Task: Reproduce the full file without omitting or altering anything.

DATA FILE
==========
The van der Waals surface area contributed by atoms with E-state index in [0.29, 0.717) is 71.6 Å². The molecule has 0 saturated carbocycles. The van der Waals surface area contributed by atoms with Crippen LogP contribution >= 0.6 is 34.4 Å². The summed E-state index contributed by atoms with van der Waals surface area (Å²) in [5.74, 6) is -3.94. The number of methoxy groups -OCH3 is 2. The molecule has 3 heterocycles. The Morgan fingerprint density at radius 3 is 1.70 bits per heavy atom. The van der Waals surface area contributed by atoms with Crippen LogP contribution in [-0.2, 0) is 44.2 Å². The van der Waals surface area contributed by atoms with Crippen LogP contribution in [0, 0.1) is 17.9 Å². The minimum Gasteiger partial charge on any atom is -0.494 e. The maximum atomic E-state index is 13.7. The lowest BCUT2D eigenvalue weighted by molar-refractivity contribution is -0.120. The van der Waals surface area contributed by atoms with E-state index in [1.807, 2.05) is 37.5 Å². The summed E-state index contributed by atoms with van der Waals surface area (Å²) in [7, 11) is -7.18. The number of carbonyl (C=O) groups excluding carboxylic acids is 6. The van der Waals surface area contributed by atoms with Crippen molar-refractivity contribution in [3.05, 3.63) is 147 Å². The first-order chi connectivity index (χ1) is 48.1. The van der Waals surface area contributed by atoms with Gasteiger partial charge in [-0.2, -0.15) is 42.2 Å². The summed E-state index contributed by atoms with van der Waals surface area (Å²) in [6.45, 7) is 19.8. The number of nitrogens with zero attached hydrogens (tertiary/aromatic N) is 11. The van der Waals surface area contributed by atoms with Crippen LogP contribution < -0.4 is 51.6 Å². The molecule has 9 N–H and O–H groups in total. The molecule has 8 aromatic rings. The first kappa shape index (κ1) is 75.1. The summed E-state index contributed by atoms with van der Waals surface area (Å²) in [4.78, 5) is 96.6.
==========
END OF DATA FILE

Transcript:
The van der Waals surface area contributed by atoms with E-state index in [0.29, 0.717) is 71.6 Å². The molecule has 0 saturated carbocycles. The van der Waals surface area contributed by atoms with Crippen LogP contribution >= 0.6 is 34.4 Å². The summed E-state index contributed by atoms with van der Waals surface area (Å²) in [5.74, 6) is -3.94. The number of methoxy groups -OCH3 is 2. The molecule has 3 heterocycles. The Morgan fingerprint density at radius 3 is 1.70 bits per heavy atom. The van der Waals surface area contributed by atoms with Crippen LogP contribution in [-0.2, 0) is 44.2 Å². The van der Waals surface area contributed by atoms with Crippen LogP contribution in [0, 0.1) is 17.9 Å². The minimum Gasteiger partial charge on any atom is -0.494 e. The maximum atomic E-state index is 13.7. The lowest BCUT2D eigenvalue weighted by molar-refractivity contribution is -0.120. The van der Waals surface area contributed by atoms with E-state index in [1.807, 2.05) is 37.5 Å². The summed E-state index contributed by atoms with van der Waals surface area (Å²) in [7, 11) is -7.18. The number of carbonyl (C=O) groups excluding carboxylic acids is 6. The van der Waals surface area contributed by atoms with Crippen molar-refractivity contribution in [3.05, 3.63) is 147 Å². The first-order chi connectivity index (χ1) is 48.1. The van der Waals surface area contributed by atoms with Gasteiger partial charge in [-0.2, -0.15) is 42.2 Å². The summed E-state index contributed by atoms with van der Waals surface area (Å²) in [6.45, 7) is 19.8. The number of nitrogens with zero attached hydrogens (tertiary/aromatic N) is 11. The van der Waals surface area contributed by atoms with Crippen LogP contribution < -0.4 is 51.6 Å². The molecule has 9 N–H and O–H groups in total. The molecule has 8 aromatic rings. The first kappa shape index (κ1) is 75.1. The summed E-state index contributed by atoms with van der Waals surface area (Å²) in [4.78, 5) is 96.6.